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Holographic Optical Elements

Optical elements such as lenses, beam splitters, diffraction gratings and filters can be produced by holographic imaging. These holographic optical elements (HOE) have the advantage of being cheap (due to their simple design, small size, low weight) and are easily reproducible by embossing polymer materials. They are wavelength selective and have a high diffraction efficiency, corresponding to large apertures of conventional lenses.

Figure 9: Holographic optical elements (HOE) (a) transmission axial; (b)transmission non-axial; (c)production steps of surface relief HOE [2]
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HOEs are most important in optoelectronics, in particular, for optical memory discs and diode lasers. Diode lasers have a very large angle of divergence, which can be compensated by the installment of HOE focusing elements. The simplest HOE is a Fresnel zone plate which can act as a focusing lens (see the Fresnel hologram recording in Fig. 6 ). If the HOE is illuminated by a reference beam of $I_{R}$ at the same angle of incidence as the recording, it can act as a classical optical element. In general, off-axis HOEs (Fig. 9) are more useful than the on-axis variety. Reconstructing off-axis, not only reduces the reflection losses but also avoids interference from higher diffraction orders. The theoretical diffraction efficiency of a 3-D transmission phase HOE is 100% (Table 1). The actual $\eta$ is less than this, however, and can be improved only when the medium is coated with an antireflection layer. Reflection losses can be decreased by using coatings with lower refractive indices (for glasses $n=1.5$ and for normal incidence the reflection coefficient $R$ is 4%, for materials with $n=2.5$ like As$_2$S$_3$, the reflection coefficient is $R=18\%$)[2]. The materials used in HOE are subject to the same imperfections as conventional optical elements (lenses, objectives). Minimum aberrations5 can be achieved only when the image is reconstructed at the same wavelength and the same angle of incidence as that at which it was recorded. This is not usually possible in real time recording materials. In order to obtain high diffraction efficiencies, the readout must be done at another wavelength ( $\lambda_1 \neq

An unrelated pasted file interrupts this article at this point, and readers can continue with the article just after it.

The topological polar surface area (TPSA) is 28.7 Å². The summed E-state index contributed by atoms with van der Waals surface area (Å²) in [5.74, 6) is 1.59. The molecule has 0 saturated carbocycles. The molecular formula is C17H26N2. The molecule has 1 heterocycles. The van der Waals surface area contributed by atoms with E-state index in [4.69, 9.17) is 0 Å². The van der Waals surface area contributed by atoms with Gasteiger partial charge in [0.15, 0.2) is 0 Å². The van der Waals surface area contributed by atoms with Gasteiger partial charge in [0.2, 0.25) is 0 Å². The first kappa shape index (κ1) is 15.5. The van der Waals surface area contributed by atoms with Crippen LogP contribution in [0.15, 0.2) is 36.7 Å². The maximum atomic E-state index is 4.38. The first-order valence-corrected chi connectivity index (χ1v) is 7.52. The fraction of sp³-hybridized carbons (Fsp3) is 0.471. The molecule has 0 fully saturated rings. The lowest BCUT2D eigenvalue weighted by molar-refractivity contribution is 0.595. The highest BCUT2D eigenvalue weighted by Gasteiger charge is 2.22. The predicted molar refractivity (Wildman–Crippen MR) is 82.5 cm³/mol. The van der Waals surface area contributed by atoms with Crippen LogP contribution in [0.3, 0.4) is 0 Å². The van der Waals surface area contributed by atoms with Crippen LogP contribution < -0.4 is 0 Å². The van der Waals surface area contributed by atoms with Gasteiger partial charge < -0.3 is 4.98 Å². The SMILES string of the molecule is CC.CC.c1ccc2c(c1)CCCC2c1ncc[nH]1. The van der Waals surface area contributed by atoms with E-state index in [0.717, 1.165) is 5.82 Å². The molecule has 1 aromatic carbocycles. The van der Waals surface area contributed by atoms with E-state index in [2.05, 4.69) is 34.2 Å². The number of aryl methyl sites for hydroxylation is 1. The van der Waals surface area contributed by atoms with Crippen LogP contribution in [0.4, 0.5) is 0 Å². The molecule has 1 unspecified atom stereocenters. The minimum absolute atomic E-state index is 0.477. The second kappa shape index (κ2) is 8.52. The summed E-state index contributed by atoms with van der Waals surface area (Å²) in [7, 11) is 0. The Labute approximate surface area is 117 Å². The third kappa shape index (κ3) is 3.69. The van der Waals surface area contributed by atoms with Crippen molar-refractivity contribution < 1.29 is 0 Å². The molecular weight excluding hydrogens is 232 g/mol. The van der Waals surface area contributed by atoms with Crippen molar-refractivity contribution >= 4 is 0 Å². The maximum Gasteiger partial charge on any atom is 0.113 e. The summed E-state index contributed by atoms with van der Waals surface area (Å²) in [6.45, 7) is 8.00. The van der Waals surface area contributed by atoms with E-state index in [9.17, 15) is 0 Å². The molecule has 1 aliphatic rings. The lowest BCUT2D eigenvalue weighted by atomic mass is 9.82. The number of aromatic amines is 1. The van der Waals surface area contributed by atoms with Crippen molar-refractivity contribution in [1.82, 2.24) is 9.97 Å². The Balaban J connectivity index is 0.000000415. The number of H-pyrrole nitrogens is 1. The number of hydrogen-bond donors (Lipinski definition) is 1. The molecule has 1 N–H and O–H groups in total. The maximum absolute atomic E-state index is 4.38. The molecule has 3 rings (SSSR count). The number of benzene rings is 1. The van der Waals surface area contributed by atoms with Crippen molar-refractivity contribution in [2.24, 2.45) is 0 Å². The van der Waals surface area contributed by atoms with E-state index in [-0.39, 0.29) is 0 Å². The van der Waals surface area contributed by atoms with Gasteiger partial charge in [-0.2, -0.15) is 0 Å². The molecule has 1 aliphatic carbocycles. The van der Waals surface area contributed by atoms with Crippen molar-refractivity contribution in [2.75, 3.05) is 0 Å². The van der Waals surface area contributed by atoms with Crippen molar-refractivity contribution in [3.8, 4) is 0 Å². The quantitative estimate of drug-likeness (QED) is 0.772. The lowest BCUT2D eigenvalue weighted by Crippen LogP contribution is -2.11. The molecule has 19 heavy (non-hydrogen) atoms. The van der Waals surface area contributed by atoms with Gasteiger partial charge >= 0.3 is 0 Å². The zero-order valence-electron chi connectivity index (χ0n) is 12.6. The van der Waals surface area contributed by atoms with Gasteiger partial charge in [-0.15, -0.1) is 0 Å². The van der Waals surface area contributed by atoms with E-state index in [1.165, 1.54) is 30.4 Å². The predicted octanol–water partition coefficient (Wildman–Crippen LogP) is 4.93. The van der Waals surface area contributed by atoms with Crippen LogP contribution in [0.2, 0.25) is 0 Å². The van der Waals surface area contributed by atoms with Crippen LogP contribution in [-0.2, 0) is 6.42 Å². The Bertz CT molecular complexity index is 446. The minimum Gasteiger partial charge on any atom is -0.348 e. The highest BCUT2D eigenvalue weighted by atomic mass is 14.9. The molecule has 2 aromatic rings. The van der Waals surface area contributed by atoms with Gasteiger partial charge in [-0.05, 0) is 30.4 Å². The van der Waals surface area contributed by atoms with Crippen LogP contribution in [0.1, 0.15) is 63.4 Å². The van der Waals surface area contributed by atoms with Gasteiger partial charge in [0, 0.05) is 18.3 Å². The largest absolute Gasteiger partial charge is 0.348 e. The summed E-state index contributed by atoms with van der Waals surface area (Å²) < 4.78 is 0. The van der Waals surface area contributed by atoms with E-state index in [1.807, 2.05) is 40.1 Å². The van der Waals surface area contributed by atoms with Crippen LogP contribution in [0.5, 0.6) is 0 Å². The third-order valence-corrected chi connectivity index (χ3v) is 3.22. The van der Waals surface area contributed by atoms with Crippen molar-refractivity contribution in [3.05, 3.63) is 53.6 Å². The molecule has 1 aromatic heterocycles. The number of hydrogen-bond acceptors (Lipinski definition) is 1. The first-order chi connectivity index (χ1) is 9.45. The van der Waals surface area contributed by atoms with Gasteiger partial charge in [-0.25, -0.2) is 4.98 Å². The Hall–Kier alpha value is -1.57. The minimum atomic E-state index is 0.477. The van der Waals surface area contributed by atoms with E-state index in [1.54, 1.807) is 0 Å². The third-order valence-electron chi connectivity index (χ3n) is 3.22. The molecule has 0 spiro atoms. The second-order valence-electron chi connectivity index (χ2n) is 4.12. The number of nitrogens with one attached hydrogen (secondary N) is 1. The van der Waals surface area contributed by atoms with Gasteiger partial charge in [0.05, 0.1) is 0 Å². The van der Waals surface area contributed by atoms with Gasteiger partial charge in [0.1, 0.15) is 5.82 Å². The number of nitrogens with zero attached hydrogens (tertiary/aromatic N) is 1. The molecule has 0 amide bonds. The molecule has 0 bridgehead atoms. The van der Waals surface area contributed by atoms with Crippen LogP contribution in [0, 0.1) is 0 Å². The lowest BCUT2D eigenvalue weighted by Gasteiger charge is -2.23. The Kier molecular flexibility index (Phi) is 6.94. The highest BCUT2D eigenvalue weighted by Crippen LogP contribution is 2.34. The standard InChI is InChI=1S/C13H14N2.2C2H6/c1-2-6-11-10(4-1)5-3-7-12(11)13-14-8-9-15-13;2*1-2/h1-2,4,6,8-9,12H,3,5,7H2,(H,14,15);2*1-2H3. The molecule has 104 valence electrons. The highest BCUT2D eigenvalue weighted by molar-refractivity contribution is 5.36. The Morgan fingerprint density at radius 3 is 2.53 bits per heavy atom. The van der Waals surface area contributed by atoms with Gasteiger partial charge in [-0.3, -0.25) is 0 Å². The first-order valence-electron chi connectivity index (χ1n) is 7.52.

\lambda_2$) which leads to a drastic increase in aberrations. Conventional silver halide materials also have some limitations for HOE production, caused by a change in the interference pattern structure during chemical processing (development). Therefore, special recording materials are necessary for HOE production. One of the best materials for HOE production are photosensitive resists. In these materials, the primary holographic recording is followed by subsequent etching to produce a surface profile which is additionally covered with a metal layer (Fig. 9c). Significant progress has been obtained in computer generated holograms using laser beams, X-rays or electron beams [11,12,13].
next up previous
Next: Storage Capacity & Limits Up: Holography Previous: Diffraction Efficiency
root 2002-05-23